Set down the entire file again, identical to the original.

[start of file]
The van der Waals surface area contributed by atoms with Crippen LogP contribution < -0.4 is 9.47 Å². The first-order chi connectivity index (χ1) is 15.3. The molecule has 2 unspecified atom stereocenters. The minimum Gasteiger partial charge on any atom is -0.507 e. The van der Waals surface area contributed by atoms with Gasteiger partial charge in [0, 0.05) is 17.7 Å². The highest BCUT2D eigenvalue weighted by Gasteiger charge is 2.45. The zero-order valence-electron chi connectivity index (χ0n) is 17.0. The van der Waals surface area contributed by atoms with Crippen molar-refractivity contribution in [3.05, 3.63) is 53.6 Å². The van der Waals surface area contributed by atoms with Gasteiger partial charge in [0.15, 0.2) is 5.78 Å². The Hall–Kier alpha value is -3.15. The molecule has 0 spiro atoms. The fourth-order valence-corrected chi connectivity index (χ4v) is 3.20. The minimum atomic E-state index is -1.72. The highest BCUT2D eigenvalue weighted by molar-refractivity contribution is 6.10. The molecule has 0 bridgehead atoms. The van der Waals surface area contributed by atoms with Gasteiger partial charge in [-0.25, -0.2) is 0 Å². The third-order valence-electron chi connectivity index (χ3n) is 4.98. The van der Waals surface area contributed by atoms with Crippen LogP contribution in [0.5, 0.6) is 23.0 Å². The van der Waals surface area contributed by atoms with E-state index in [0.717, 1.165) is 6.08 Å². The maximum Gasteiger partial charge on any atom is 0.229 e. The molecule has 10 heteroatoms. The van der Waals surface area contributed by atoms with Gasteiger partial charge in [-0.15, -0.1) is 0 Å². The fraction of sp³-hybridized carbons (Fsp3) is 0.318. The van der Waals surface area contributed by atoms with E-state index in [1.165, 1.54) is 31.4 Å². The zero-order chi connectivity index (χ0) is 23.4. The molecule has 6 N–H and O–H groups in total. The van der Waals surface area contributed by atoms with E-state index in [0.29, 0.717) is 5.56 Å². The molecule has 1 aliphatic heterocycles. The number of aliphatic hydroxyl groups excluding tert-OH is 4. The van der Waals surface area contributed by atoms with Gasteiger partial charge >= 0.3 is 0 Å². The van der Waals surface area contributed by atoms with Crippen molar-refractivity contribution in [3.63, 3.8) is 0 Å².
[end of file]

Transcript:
The van der Waals surface area contributed by atoms with Crippen LogP contribution < -0.4 is 9.47 Å². The first-order chi connectivity index (χ1) is 15.3. The molecule has 2 unspecified atom stereocenters. The minimum Gasteiger partial charge on any atom is -0.507 e. The van der Waals surface area contributed by atoms with Gasteiger partial charge in [0, 0.05) is 17.7 Å². The highest BCUT2D eigenvalue weighted by Gasteiger charge is 2.45. The zero-order valence-electron chi connectivity index (χ0n) is 17.0. The van der Waals surface area contributed by atoms with Crippen molar-refractivity contribution in [3.05, 3.63) is 53.6 Å². The van der Waals surface area contributed by atoms with Gasteiger partial charge in [0.15, 0.2) is 5.78 Å². The Hall–Kier alpha value is -3.15. The molecule has 0 spiro atoms. The fourth-order valence-corrected chi connectivity index (χ4v) is 3.20. The minimum atomic E-state index is -1.72. The highest BCUT2D eigenvalue weighted by molar-refractivity contribution is 6.10. The molecule has 0 bridgehead atoms. The van der Waals surface area contributed by atoms with Gasteiger partial charge in [-0.25, -0.2) is 0 Å². The third-order valence-electron chi connectivity index (χ3n) is 4.98. The van der Waals surface area contributed by atoms with Crippen LogP contribution in [0.5, 0.6) is 23.0 Å². The van der Waals surface area contributed by atoms with E-state index in [0.717, 1.165) is 6.08 Å². The maximum Gasteiger partial charge on any atom is 0.229 e. The molecule has 10 heteroatoms. The van der Waals surface area contributed by atoms with Gasteiger partial charge in [-0.15, -0.1) is 0 Å². The fraction of sp³-hybridized carbons (Fsp3) is 0.318. The van der Waals surface area contributed by atoms with E-state index in [1.165, 1.54) is 31.4 Å². The zero-order chi connectivity index (χ0) is 23.4. The molecule has 6 N–H and O–H groups in total. The van der Waals surface area contributed by atoms with E-state index in [0.29, 0.717) is 5.56 Å². The molecule has 1 aliphatic heterocycles. The number of aliphatic hydroxyl groups excluding tert-OH is 4. The van der Waals surface area contributed by atoms with Gasteiger partial charge >= 0.3 is 0 Å². The van der Waals surface area contributed by atoms with Crippen molar-refractivity contribution in [3.63, 3.8) is 0 Å².